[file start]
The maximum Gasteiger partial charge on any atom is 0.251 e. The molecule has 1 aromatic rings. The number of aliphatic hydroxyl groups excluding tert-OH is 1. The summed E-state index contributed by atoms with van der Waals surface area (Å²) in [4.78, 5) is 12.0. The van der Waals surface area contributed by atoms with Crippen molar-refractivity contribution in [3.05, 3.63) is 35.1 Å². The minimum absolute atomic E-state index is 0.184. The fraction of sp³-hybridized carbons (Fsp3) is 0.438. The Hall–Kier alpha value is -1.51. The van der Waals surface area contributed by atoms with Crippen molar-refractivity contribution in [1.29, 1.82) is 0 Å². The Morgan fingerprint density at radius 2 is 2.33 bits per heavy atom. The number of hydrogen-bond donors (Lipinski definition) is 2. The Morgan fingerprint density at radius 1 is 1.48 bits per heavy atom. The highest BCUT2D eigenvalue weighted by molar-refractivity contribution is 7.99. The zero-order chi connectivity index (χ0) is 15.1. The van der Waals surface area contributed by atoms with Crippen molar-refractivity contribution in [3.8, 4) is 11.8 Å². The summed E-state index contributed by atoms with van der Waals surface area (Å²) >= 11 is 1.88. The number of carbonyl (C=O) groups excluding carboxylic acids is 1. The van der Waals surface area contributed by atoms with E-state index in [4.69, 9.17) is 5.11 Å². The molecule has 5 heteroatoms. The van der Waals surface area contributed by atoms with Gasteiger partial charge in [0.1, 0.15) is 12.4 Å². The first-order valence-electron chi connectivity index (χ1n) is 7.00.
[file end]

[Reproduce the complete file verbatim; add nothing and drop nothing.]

The maximum Gasteiger partial charge on any atom is 0.251 e. The molecule has 1 aromatic rings. The number of aliphatic hydroxyl groups excluding tert-OH is 1. The summed E-state index contributed by atoms with van der Waals surface area (Å²) in [4.78, 5) is 12.0. The van der Waals surface area contributed by atoms with Crippen molar-refractivity contribution in [3.05, 3.63) is 35.1 Å². The minimum absolute atomic E-state index is 0.184. The fraction of sp³-hybridized carbons (Fsp3) is 0.438. The Hall–Kier alpha value is -1.51. The van der Waals surface area contributed by atoms with Crippen molar-refractivity contribution in [1.29, 1.82) is 0 Å². The Morgan fingerprint density at radius 2 is 2.33 bits per heavy atom. The number of hydrogen-bond donors (Lipinski definition) is 2. The Morgan fingerprint density at radius 1 is 1.48 bits per heavy atom. The highest BCUT2D eigenvalue weighted by molar-refractivity contribution is 7.99. The zero-order chi connectivity index (χ0) is 15.1. The van der Waals surface area contributed by atoms with Crippen molar-refractivity contribution in [3.8, 4) is 11.8 Å². The summed E-state index contributed by atoms with van der Waals surface area (Å²) >= 11 is 1.88. The number of carbonyl (C=O) groups excluding carboxylic acids is 1. The van der Waals surface area contributed by atoms with E-state index in [4.69, 9.17) is 5.11 Å². The molecule has 5 heteroatoms. The van der Waals surface area contributed by atoms with Gasteiger partial charge in [0.1, 0.15) is 12.4 Å². The first-order valence-electron chi connectivity index (χ1n) is 7.00.